Digital MFT solutions also provide self-service capabilities so lines-of-business handle their own transfers, while IT maintains control. Faster partner onboarding is another benefit of an evolved, modern file transfer solution.
Changes to Infrastructure
Initially MFT was a boxed solution, installed on servers or provided as part of an appliance, and functionality was limited, as noted above. A few vendors also provided P2P solutions with proprietary protocols that forced organizations to be stuck with those solutions long term. Then came virtual machines, which made MFT a little more flexible and highly available, but still nothing compared to the flexibility you’ll find today. Public cloud infrastructure like Amazon Web Services, Google Cloud Platform, Microsoft Azure and others made it extremely easy to provision servers and applications. I encourage you to consider digital MFT solutions that are cloud ready and can scale in a cloud infrastructure.
Additionally, if you are planning or are in the midst of re-platforming and modernization initiatives, I recommend that you consider a digital MFT solution. The challenge is to provide business continuity while migrating users to the new platform, so be sure to include this in your list of requirements.
Hopefully this look at the evolution of MFT was helpful. I have spoken to many MFT administrators, developers and operations teams facing these challenges.
If you would like help with the questions at the beginning of this post, anything I have recommended here, or would like to know more about an HIP approach, our experts can help.
You want further information concerning this topic? Watch our Webcast On Demand “Be Ready for Tomorrow with a Hybrid Integration Platform Approach”.
SEEBURGER accelerates the business of over 10,000 customers. Our central, agile, scalable integration platform, the SEEBURGER Business Integration Suite (BIS), connects systems, applications, customers and partners. This ensures that the right data reaches the right place at the right time in the right format – within and between companies. The Business Integration Suite is “made by SEEBURGER” and “made in Germany”. It includes B2B, EDI, MFT, EAI and API integration functions that are available in any cloud, hybrid or on-premises.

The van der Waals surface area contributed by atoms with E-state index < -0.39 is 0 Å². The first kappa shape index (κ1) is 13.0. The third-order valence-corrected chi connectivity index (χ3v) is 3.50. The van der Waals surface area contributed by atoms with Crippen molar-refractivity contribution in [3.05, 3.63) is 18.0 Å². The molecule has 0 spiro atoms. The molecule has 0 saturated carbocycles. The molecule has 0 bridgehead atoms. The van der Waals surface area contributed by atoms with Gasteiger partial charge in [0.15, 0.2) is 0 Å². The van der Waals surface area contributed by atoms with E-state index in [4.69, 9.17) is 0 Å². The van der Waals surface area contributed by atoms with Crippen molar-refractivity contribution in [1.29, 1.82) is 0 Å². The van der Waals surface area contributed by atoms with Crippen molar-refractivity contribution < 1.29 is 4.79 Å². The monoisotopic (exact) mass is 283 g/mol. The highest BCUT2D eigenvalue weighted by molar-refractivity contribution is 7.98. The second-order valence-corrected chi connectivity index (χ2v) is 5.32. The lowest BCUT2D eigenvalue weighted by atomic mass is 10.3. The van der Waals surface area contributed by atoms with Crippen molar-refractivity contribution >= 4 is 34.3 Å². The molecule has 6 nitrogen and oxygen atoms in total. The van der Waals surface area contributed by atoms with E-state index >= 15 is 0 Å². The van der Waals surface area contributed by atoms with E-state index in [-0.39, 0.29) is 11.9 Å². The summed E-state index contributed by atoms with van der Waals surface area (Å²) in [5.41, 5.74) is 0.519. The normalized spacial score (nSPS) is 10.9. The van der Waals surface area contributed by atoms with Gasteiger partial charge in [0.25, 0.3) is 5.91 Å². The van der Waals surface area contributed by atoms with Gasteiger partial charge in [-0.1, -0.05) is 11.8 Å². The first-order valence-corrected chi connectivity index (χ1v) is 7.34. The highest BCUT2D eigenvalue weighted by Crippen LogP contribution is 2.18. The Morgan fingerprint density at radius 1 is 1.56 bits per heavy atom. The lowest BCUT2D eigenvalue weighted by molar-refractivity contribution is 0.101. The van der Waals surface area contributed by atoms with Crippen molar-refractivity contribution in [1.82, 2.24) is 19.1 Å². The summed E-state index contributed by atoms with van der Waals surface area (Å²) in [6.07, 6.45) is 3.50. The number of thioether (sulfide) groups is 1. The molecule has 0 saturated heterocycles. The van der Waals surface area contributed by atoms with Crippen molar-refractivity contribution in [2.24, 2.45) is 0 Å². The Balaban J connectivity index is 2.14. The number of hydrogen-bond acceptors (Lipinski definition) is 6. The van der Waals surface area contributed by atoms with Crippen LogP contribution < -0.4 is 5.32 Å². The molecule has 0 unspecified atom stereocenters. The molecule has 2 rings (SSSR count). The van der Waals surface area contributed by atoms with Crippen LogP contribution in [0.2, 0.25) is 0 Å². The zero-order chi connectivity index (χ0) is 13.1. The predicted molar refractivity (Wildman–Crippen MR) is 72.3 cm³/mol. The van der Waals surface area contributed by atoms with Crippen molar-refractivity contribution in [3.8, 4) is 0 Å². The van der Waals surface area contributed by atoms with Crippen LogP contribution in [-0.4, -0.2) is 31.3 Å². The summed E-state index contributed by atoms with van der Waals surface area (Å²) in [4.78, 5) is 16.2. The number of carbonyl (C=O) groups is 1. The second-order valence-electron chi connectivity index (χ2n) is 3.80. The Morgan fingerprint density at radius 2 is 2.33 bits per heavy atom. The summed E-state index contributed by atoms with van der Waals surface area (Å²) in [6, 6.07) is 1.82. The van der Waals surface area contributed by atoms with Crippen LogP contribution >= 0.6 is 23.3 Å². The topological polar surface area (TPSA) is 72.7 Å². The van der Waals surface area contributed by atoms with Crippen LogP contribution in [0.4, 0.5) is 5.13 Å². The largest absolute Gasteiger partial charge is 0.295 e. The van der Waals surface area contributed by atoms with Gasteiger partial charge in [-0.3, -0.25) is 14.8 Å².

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Written by: Rakesh KukkamallaRakesh Kukkamalla, Enterprise Architect & VP Professional Services is responsible for leading design, development, and delivery of complex, high-performance, scalable integration solutions for SEEBURGER. Since joining SEEBURGER, he has been instrumental in the migration and consolidation of legacy integration solutions to hybrid integration platforms for several organizations in the financial services and insurance industries. His focus today is to help financial organizations in their payments modernization efforts with the adoption of ISO 20022. Rakesh’s expertise in MFT, B2B, APIs, and SEEBURGER’s Payments Integration Hub solutions is key to his work with customers across the globe. He has a bachelor’s degree in computer science from the National Institute of Technology and a master’s degree in computing studies from Arizona State University.